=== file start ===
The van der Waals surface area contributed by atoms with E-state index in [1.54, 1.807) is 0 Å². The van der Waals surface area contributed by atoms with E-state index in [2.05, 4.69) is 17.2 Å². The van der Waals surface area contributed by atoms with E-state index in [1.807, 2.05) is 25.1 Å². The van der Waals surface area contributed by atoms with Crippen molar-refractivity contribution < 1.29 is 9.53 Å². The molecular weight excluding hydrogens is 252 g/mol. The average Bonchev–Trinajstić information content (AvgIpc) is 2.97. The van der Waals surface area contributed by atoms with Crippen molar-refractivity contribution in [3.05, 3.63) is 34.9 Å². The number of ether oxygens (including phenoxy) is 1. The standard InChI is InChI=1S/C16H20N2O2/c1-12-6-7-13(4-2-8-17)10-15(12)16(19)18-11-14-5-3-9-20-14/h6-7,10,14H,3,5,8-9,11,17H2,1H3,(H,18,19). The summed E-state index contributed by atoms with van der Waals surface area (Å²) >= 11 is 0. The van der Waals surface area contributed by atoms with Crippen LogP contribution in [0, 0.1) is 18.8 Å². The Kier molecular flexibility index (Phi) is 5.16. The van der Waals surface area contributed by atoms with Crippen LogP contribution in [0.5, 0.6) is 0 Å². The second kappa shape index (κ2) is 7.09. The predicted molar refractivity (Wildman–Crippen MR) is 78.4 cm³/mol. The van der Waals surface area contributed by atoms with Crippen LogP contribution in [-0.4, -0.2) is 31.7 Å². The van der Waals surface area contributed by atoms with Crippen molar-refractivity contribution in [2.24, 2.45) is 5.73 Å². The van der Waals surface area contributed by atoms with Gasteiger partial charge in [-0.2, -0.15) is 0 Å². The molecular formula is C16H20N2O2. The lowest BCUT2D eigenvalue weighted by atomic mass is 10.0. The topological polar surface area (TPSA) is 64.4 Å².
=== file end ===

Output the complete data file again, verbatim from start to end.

The van der Waals surface area contributed by atoms with E-state index in [1.54, 1.807) is 0 Å². The van der Waals surface area contributed by atoms with E-state index in [2.05, 4.69) is 17.2 Å². The van der Waals surface area contributed by atoms with E-state index in [1.807, 2.05) is 25.1 Å². The van der Waals surface area contributed by atoms with Crippen molar-refractivity contribution < 1.29 is 9.53 Å². The molecular weight excluding hydrogens is 252 g/mol. The average Bonchev–Trinajstić information content (AvgIpc) is 2.97. The van der Waals surface area contributed by atoms with Crippen molar-refractivity contribution in [3.05, 3.63) is 34.9 Å². The number of ether oxygens (including phenoxy) is 1. The standard InChI is InChI=1S/C16H20N2O2/c1-12-6-7-13(4-2-8-17)10-15(12)16(19)18-11-14-5-3-9-20-14/h6-7,10,14H,3,5,8-9,11,17H2,1H3,(H,18,19). The summed E-state index contributed by atoms with van der Waals surface area (Å²) >= 11 is 0. The van der Waals surface area contributed by atoms with Crippen LogP contribution in [0, 0.1) is 18.8 Å². The Kier molecular flexibility index (Phi) is 5.16. The van der Waals surface area contributed by atoms with Crippen LogP contribution in [0.5, 0.6) is 0 Å². The second kappa shape index (κ2) is 7.09. The predicted molar refractivity (Wildman–Crippen MR) is 78.4 cm³/mol. The van der Waals surface area contributed by atoms with Crippen LogP contribution in [-0.4, -0.2) is 31.7 Å². The van der Waals surface area contributed by atoms with Crippen molar-refractivity contribution in [2.24, 2.45) is 5.73 Å². The van der Waals surface area contributed by atoms with Gasteiger partial charge in [-0.2, -0.15) is 0 Å². The molecular formula is C16H20N2O2. The lowest BCUT2D eigenvalue weighted by atomic mass is 10.0. The topological polar surface area (TPSA) is 64.4 Å².